Thursday, June 29, 2006

Evolution denial as the legacy of slavery?

I saw this article linking evolution denial and slavery, thought it was interesting: The Panda's Thumb: Evolution denial as the legacy of slavery

Tuesday, June 27, 2006

Power to the Baby

I've been pestered for more pictures of Simone. These are from my camera, so the quality isn't real good.

This first one was taken hastily, so you can't see her face. She's got her head turned to the side, but her eyes are on me, and the expression on her face is, "Why? Why's it gotta be like this?" Unfortunately, this is my only picture of this expression and she's not making it very often any longer. How fast they grow up....
Mary and Simone taking a nap.

Simone in a cute outfit:

Simone, looking like she's auditioning for the next Rocky movie:

Simone is tired, time for bed:
Here's a good example of Simone's "Power to the Baby" stance - with one arm raised high in salutation:

Mmmm... strawberries

I picked a quart of strawberries this morning from our patch in the back yard. I do like fresh berries on my granola (home made of course, Mary makes some grubbin granola).

It got me to thinking, what is my favorite fruit?

I realized, that's kind of a dumb question. Sure, you can have a favorite, but would you have an over/under-ripe one of your favorite, or a perfectly ripe strawberry/peach/nectarine? Probably the ripe fruit.

I think that a perfectly ripe fruit of whatever kind trumps all other fruits. These strawberries are good, really good, but, in a month when I can get local peaches, the peaches will taste better than any strawberry I'll be able to find.

Granted, there are some fruits I just don't care much for - or am indifferent to. But, chances are, I've not had one at its peak of ripeness.

Which lead me to another thought. I think we don't directly taste most of the fruit we eat. Instead, when we eat a fruit of a particular type, it reminds us of the select few we've had that were awesome. When I eat a nectarine now, it tastes good, real good, but I think I'm half-remembering the really good ones I had when they were in season.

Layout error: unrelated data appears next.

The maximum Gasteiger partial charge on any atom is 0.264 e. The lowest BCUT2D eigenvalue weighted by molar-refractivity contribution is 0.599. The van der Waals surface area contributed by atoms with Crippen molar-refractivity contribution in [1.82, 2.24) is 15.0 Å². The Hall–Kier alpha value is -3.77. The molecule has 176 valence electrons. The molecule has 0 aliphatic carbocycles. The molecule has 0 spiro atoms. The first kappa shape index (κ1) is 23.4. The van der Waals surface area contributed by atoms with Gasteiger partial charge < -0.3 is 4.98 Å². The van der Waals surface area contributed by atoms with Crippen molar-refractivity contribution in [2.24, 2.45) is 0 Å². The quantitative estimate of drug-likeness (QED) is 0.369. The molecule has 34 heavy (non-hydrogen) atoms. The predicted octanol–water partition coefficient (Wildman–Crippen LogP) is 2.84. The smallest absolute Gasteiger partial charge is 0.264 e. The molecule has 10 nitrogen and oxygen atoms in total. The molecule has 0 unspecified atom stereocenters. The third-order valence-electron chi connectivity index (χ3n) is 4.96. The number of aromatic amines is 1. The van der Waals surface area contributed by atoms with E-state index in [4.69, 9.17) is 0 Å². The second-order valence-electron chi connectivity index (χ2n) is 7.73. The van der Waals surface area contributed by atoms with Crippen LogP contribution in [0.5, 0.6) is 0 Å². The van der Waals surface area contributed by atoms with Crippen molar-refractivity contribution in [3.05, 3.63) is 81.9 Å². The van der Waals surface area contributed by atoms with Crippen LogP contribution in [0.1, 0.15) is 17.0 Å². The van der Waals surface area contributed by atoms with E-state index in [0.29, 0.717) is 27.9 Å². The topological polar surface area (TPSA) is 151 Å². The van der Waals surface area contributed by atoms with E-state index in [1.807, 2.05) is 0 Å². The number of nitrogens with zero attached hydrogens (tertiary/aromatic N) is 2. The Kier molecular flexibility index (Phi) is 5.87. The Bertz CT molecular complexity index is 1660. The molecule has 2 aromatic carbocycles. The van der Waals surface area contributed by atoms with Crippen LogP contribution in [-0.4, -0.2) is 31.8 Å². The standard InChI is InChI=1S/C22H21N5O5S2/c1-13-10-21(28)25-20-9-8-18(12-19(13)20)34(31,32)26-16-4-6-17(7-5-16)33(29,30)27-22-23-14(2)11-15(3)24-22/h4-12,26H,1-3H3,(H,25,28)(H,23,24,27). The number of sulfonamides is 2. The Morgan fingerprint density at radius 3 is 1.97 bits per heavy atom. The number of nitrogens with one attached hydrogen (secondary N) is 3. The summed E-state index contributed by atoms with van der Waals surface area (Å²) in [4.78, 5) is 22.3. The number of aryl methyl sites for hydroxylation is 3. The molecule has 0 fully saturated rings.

Friday, June 23, 2006

The Tell Tale Fart

I just thought that phrase was clever (I came up with it myself).

It's the phrase I use when Simone farts while I'm changing her - it almost always precedes some poo. So, if I'm quick, I can cover her up and contain the mess. Unfortunately, not all poo follows that clear signal, sometimes she's in stealth mode.

People were right - when you have a baby, you just talk about bodily functions.

It's kind of like I'm hanging out with Sam and Ron.

EvolutionBlog : What is Infinity?

I took a math class at Cornell the second semester of my senior year. I had to choose between taking it, the 2nd class in very popular history series (the half I really wanted to take), and some other class I really wanted. The math class (408 - a senior level undergraduate course) was supposed to be a good way to wrap up a major at math.

Long story short, the course was a joke. Half the people there were education majors (with math/science emphasis) who could only argue emotionally, not mathematically. And so we spent 2 weeks "arguing" whether or not .9999... = 1 or not. Heck, during the final presentations one of the students was having mental orgasms during her presentation because her realizations (what she was presenting) was in fact the culmination of her 4 years at Cornell. The only problem was that these amazing revelations were basic geometrical facts that (I imagine) most of the math majors realized freshman year.